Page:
Babyproofing Your Relationship
Prior to becoming parents, it is not uncommon to fantasise about what life would be like with children. We can conjure up blissful images of family picnics, taking a child to the zoo or park, and sweet cuddles with a sleeping infant. Parenthood can include these moments, although the reality of being a parent tends to be far more complex – many difficult lows to go along with the joyful highs. A significant factor in determining how smooth or rocky the transition to parenthood will be is the relationship with your partner. For some relationships, the addition of a child creates a tight-knit, happy family unit. For others, the relationship deteriorates and, ultimately, breaks down as both parents struggle to cope with the challenges of caring for an infant.
What determines the difference between a happy, stable relationship post-baby and a breakup? As it turns out, one of the biggest predictors of the quality of your couple relationship after becoming parents is the quality of your relationship before becoming parents. Research on this issue suggests that 2/3 of parents experience a dip in relationship satisfaction when the baby comes along, and this dip can last up to three years. This makes intuitive sense. You’re tired from sleepless nights, stressed from a lack of time to rest and recharge, often overwhelmed with uncertainty, having way less sex, and unable to make quality time for each other. Of course, your relationship is not going to feel as close and happy as it was. If you add a baby with health issues, colic or difficulty sleeping, postnatal depression, financial stress, or any of a host of other worries, this can compound relationship difficulties. Interestingly, though, research suggests that for relationships that were functioning well prior to baby, satisfaction gradually starts to improve as time goes on and returns to pre-baby levels. For relationships that were not functioning well, however, the dip in relationship satisfaction typically continues its downward trajectory. Therefore, if you’re wondering if a baby will improve your troubled relationship, the answer is a resounding no – this is highly unlikely.
If you are struggling in your relationship and want to improve it before starting a family, or if you are in a stable relationship and simply want to ensure as smooth a transition as possible, there are a number of things that you can do to minimise the stress of the transition to parent. Being a parent can be one of the most enjoyable, rewarding and enriching parts of your life, but you would be hard-pressed to find many parents out there who describe it as easy. Here are a few tips for babyproofing your relationship.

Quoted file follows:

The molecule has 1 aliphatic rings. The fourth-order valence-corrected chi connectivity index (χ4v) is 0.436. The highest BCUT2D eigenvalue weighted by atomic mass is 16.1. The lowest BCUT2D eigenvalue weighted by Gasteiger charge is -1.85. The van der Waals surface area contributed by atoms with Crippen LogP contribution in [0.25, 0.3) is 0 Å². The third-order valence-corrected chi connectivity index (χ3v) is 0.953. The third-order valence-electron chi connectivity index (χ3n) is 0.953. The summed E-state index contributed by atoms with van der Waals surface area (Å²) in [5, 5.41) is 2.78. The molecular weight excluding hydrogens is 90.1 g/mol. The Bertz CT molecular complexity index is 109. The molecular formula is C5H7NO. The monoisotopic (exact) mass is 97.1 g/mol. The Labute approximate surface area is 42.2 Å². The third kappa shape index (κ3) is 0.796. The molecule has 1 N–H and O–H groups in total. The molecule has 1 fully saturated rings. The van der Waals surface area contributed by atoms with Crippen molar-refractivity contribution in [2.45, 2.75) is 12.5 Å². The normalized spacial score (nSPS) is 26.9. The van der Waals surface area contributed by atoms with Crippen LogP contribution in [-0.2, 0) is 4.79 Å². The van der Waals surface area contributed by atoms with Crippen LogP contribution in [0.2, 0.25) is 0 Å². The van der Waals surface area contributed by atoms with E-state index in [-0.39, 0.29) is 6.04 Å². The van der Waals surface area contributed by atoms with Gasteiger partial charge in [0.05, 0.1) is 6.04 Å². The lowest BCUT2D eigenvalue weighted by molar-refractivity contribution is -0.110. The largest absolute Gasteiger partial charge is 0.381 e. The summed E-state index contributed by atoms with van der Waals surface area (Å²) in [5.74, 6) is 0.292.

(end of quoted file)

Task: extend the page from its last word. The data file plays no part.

- Improve communication and conflict management. There are many books and online courses that you and your partner can do to learn new strategies for your relationship, and a detailed description of those is beyond the scope of this article. If you try to do this and find that you are still stuck in old patterns, see a couples psychologist.
- Be clear with each other about your expectations about parenting roles. It can be easy to assume that your partner knows what you expect of them as a mother or father, but it is an issue that comes up time and again in couples therapy. Perhaps a mother assumed that the father would be home from work earlier to help out with the baby. The father may assume that the mother will return to work earlier than she had planned, or give up a career when she always wanted to be a working mother. Discussing these issues calmly and negotiating expectations is critical. How will the baby’s arrival impact your careers? Social life? Who will be the primary caregiver? How much will each partner get up in the night? What role will extended family play in the baby’s upbringing? What will be the financial impact? Answering these questions can be very valuable in preventing conflict after the baby comes and the need for an answer is more urgent.
- Carve out time for each other. This is way easier said than done, but it is very important to continue to nurture your relationship. Early on, parents can feel guilty about leaving their infant with another person, even briefly. However, it can be helpful to think of it as an investment in your child’s future. After all, a child with two parents in a functioning, stable relationship has significant advantages. Think about who you might be comfortable with watching the baby before the baby comes, and approach that person about providing some regular help. This may be a family member or friend. It is best to have a few people in mind if you can manage it. If you do not live near family, it may be helpful to get to know a professional babysitter prior to the baby’s arrival.
- Remember that you’re on the same team. It can be easy to snap at each other or to assume the worst about your partner’s intentions when you are tired and stressed. Try to assume the best possible motivations behind your partner’s words and actions, even when they drive you crazy. Err on the side of being kind and forgiving.